But that is indeed the case, that we are so obsessed with our feelings that our whole system of justice is based upon it, such that if someone is supposedly repentant, then that counts in his favor, whereas without it he is doomed to longer incarceration, as if we could really know the difference, so to make ourselves feel good we reward the best actors, and maybe the most honest are doomed to perdition… (More …)

     
  • hardie karges 7:22 am on December 28, 2018 Permalink | Reply
    Tags: , , , dana, , religion, Saturnalia, sila   

    Putting the Buddha back in Christmas, and the Rebirth back in New Year… 

     

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    Kwan Yin Fest near Chiang Dao, Thailand

    So I’ve made a big deal, for myself at least, over the fact that, at least in my mind, we as humans, and as Buddhists, or whatever, don’t really have to do anything to be upright moral citizens of this world and this civilization. As long as we don’t do any bad things, then all should be well, for each of us, morally and ethically and spiritually. It is no one’s place and position to prescribe the behavior of others, so long as they are doing nothing wrong and causing no one any harm…

    Then there’s Christmas, the Big Deal for Christians worldwide, with much spillover into other countries, especially those which have significant consumer cultures. But that’s not really what it’s all about, not for those who really ‘get it’, i.e. get the fact that it’s all really about what you give, not what you get. So what you get, hopefully, is the satisfaction of making other people happy… (More …)

     
  • hardie karges 6:38 am on December 16, 2018 Permalink | Reply
    Tags: , , citta, compassion, , , karuna, Khmer, , , , , , religion,   

    Buddhism 101: Metta means Friendship, Karuna means Compassion… 

    IMG_2290You’ve got something pretty special when you put friendship and compassion together, and something pretty simple. Even people who profess to believe in nothing, and categorically reject use of that word ‘belief’ can surely believe in friendship and compassion. And friendship, universal friendship, is a very important concept, easy to forget in our day and time that at some time in the not-so-distant past anyone who was not part of the family was suspect and an object of great fear and suspicion…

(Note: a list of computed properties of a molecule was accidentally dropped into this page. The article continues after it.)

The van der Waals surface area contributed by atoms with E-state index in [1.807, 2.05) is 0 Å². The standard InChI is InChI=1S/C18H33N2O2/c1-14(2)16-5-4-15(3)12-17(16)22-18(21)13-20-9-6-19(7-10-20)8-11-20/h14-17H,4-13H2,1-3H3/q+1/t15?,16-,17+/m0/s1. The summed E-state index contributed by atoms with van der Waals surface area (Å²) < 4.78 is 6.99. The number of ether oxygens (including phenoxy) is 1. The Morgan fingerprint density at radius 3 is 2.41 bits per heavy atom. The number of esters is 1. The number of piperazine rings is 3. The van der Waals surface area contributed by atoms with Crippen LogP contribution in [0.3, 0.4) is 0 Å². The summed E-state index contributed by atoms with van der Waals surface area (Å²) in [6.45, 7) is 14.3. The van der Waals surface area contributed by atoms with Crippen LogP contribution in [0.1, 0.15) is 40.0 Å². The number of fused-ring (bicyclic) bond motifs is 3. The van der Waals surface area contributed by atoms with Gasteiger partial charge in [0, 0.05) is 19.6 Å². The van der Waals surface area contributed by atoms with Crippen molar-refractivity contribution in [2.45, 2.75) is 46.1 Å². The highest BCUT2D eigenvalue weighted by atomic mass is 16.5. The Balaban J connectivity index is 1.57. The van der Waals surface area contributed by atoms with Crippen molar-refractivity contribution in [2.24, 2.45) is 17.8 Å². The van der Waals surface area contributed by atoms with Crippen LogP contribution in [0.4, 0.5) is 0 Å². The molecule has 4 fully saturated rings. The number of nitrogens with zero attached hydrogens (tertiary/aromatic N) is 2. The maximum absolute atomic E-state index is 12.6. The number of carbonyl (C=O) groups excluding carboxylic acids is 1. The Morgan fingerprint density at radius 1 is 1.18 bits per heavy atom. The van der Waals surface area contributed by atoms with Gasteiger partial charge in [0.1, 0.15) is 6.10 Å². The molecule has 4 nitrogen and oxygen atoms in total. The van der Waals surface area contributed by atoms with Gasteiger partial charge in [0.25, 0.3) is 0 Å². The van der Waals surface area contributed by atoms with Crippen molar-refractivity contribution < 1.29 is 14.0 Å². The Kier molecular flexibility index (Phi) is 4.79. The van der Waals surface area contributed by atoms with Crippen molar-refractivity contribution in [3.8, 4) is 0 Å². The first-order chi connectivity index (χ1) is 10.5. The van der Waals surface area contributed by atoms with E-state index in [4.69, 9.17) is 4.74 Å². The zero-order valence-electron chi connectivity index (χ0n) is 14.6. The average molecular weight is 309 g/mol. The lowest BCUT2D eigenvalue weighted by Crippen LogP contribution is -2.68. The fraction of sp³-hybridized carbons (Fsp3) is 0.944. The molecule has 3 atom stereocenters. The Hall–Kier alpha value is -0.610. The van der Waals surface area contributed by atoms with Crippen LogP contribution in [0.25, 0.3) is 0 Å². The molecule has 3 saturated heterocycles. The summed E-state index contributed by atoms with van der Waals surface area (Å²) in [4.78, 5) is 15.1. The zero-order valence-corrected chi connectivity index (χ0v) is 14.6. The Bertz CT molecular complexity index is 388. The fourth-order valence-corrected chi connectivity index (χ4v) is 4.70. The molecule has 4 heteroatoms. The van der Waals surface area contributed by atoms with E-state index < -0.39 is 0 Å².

One of my favorite stories, recounted many times, is by Jared Diamond of ‘Guns, Germs and Steel’ fame who related that while doing anthropological fieldwork in Papua New Guinea, when two strangers would meet each other, they’d count back to see if they had a mutual relative, so that they wouldn’t have to kill each other, or die trying… (More …)

     
    • Dave Kingsbury 4:28 pm on December 21, 2018 Permalink | Reply

      Informative survey with a convincing historical explanation for fellow-feeling, if that phrase fits. It all builds nicely to your final thoughts where you suggest how experience of different cultures can develop the facility. It’s an important corrective to the divisions – silos, bunkers, echo chambers, whatever – of the modern era.

    • hardie karges 4:45 pm on December 21, 2018 Permalink | Reply

      Thanks, Dave! Merry Christmas from Cambodia…

  • hardie karges 6:50 am on December 9, 2018 Permalink | Reply
    Tags: , , , human zoo, , , religion, , type A,   

    Buddhism, taming the wild beast within… 

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    Buddhism in Sri Lanka

    The zoo is one of my favorite analogies and metaphor for the human species, such that we tame ourselves and our worst impulses, in order to make of ourselves one great human zoo, a petting zoo, properly fed and cared for, so that the need to compete and the struggles with predators should be reduced to little or nothing…

    I know for a fact that two unrelated mammal species raised together from infancy can easily learn to accept each other for the mutual benefit of all, so cats’ and dogs’ need to fight is only learned behavior. Even in the savannas of Africa, at least in the protected areas, many if not most species have symbiotic relationships, such that none are subject to the regular predations of any one specific species–except man. So we are the main problem of violence on this planet, as much or more than any lions, tigers or bears… (More …)